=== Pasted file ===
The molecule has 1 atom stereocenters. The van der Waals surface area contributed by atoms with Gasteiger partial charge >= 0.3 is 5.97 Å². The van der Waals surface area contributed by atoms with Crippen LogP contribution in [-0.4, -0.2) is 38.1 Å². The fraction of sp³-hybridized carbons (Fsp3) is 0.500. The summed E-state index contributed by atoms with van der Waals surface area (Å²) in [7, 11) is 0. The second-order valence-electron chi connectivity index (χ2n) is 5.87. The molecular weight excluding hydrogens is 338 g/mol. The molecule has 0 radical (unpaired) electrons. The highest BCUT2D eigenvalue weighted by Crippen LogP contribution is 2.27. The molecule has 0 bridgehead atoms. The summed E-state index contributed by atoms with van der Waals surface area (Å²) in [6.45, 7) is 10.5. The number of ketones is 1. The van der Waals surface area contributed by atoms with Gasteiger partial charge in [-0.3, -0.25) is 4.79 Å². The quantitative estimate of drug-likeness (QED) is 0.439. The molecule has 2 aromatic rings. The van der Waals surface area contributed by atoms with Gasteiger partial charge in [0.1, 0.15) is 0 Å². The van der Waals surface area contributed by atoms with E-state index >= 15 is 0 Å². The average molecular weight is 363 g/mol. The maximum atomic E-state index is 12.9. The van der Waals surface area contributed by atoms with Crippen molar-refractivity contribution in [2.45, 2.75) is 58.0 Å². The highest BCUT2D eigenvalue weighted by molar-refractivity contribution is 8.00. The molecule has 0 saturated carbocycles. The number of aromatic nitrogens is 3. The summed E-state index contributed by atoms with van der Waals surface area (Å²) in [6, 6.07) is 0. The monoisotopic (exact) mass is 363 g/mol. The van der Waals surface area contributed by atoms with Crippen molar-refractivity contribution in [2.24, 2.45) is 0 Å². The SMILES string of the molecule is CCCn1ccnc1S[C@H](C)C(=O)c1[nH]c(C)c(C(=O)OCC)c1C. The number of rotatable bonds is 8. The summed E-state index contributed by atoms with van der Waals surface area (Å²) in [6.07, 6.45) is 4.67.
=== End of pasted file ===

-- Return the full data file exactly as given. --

The molecule has 1 atom stereocenters. The van der Waals surface area contributed by atoms with Gasteiger partial charge >= 0.3 is 5.97 Å². The van der Waals surface area contributed by atoms with Crippen LogP contribution in [-0.4, -0.2) is 38.1 Å². The fraction of sp³-hybridized carbons (Fsp3) is 0.500. The summed E-state index contributed by atoms with van der Waals surface area (Å²) in [7, 11) is 0. The second-order valence-electron chi connectivity index (χ2n) is 5.87. The molecular weight excluding hydrogens is 338 g/mol. The molecule has 0 radical (unpaired) electrons. The highest BCUT2D eigenvalue weighted by Crippen LogP contribution is 2.27. The molecule has 0 bridgehead atoms. The summed E-state index contributed by atoms with van der Waals surface area (Å²) in [6.45, 7) is 10.5. The number of ketones is 1. The van der Waals surface area contributed by atoms with Gasteiger partial charge in [-0.3, -0.25) is 4.79 Å². The quantitative estimate of drug-likeness (QED) is 0.439. The molecule has 2 aromatic rings. The van der Waals surface area contributed by atoms with Gasteiger partial charge in [0.1, 0.15) is 0 Å². The van der Waals surface area contributed by atoms with E-state index >= 15 is 0 Å². The average molecular weight is 363 g/mol. The maximum atomic E-state index is 12.9. The van der Waals surface area contributed by atoms with Crippen molar-refractivity contribution in [2.45, 2.75) is 58.0 Å². The highest BCUT2D eigenvalue weighted by molar-refractivity contribution is 8.00. The molecule has 0 saturated carbocycles. The number of aromatic nitrogens is 3. The summed E-state index contributed by atoms with van der Waals surface area (Å²) in [6, 6.07) is 0. The monoisotopic (exact) mass is 363 g/mol. The van der Waals surface area contributed by atoms with Crippen molar-refractivity contribution in [2.24, 2.45) is 0 Å². The SMILES string of the molecule is CCCn1ccnc1S[C@H](C)C(=O)c1[nH]c(C)c(C(=O)OCC)c1C. The number of rotatable bonds is 8. The summed E-state index contributed by atoms with van der Waals surface area (Å²) in [6.07, 6.45) is 4.67.